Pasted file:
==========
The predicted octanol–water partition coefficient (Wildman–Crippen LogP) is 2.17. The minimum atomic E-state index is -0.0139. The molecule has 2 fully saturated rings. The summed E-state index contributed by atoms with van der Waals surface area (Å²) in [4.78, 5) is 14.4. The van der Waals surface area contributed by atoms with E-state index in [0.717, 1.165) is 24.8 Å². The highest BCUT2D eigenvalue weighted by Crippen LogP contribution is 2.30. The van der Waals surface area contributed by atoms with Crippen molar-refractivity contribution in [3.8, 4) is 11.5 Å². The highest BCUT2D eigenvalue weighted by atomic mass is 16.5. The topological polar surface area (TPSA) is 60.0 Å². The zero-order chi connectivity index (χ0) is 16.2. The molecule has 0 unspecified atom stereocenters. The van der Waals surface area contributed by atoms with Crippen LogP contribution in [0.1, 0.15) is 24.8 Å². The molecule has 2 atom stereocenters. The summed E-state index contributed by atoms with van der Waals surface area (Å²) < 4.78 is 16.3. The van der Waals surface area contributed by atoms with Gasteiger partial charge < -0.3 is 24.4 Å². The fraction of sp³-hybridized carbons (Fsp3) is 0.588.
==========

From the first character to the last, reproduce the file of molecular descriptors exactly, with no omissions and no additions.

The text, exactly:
The predicted octanol–water partition coefficient (Wildman–Crippen LogP) is 2.17. The minimum atomic E-state index is -0.0139. The molecule has 2 fully saturated rings. The summed E-state index contributed by atoms with van der Waals surface area (Å²) in [4.78, 5) is 14.4. The van der Waals surface area contributed by atoms with E-state index in [0.717, 1.165) is 24.8 Å². The highest BCUT2D eigenvalue weighted by Crippen LogP contribution is 2.30. The van der Waals surface area contributed by atoms with Crippen molar-refractivity contribution in [3.8, 4) is 11.5 Å². The highest BCUT2D eigenvalue weighted by atomic mass is 16.5. The topological polar surface area (TPSA) is 60.0 Å². The zero-order chi connectivity index (χ0) is 16.2. The molecule has 0 unspecified atom stereocenters. The van der Waals surface area contributed by atoms with Crippen LogP contribution in [0.1, 0.15) is 24.8 Å². The molecule has 2 atom stereocenters. The summed E-state index contributed by atoms with van der Waals surface area (Å²) < 4.78 is 16.3. The van der Waals surface area contributed by atoms with Gasteiger partial charge < -0.3 is 24.4 Å². The fraction of sp³-hybridized carbons (Fsp3) is 0.588.